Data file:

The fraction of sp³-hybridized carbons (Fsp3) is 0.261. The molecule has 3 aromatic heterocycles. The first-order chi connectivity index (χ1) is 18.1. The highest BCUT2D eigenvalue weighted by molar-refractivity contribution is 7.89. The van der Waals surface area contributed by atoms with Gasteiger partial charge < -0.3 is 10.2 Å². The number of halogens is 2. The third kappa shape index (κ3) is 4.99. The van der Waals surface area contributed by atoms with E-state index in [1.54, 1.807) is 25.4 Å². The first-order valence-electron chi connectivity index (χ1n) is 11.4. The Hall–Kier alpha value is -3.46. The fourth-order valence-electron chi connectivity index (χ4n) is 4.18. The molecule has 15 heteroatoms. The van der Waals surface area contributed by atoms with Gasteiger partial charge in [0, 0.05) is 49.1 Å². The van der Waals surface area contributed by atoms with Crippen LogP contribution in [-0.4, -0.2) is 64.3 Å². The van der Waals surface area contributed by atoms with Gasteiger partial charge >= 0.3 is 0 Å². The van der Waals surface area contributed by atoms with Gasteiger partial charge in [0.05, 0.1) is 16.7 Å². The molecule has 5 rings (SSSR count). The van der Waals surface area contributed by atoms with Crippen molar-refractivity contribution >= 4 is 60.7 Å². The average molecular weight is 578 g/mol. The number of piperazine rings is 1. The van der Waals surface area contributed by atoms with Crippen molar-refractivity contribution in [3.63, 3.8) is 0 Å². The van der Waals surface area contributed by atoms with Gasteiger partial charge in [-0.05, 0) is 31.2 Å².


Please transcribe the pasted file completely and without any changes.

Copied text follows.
The fraction of sp³-hybridized carbons (Fsp3) is 0.261. The molecule has 3 aromatic heterocycles. The first-order chi connectivity index (χ1) is 18.1. The highest BCUT2D eigenvalue weighted by molar-refractivity contribution is 7.89. The van der Waals surface area contributed by atoms with Gasteiger partial charge < -0.3 is 10.2 Å². The number of halogens is 2. The third kappa shape index (κ3) is 4.99. The van der Waals surface area contributed by atoms with E-state index in [1.54, 1.807) is 25.4 Å². The first-order valence-electron chi connectivity index (χ1n) is 11.4. The Hall–Kier alpha value is -3.46. The fourth-order valence-electron chi connectivity index (χ4n) is 4.18. The molecule has 15 heteroatoms. The van der Waals surface area contributed by atoms with Gasteiger partial charge in [0, 0.05) is 49.1 Å². The van der Waals surface area contributed by atoms with Crippen LogP contribution in [-0.4, -0.2) is 64.3 Å². The van der Waals surface area contributed by atoms with Gasteiger partial charge >= 0.3 is 0 Å². The van der Waals surface area contributed by atoms with Gasteiger partial charge in [0.05, 0.1) is 16.7 Å². The molecule has 5 rings (SSSR count). The van der Waals surface area contributed by atoms with Crippen molar-refractivity contribution >= 4 is 60.7 Å². The average molecular weight is 578 g/mol. The number of piperazine rings is 1. The van der Waals surface area contributed by atoms with Crippen molar-refractivity contribution in [3.63, 3.8) is 0 Å². The van der Waals surface area contributed by atoms with Gasteiger partial charge in [-0.05, 0) is 31.2 Å².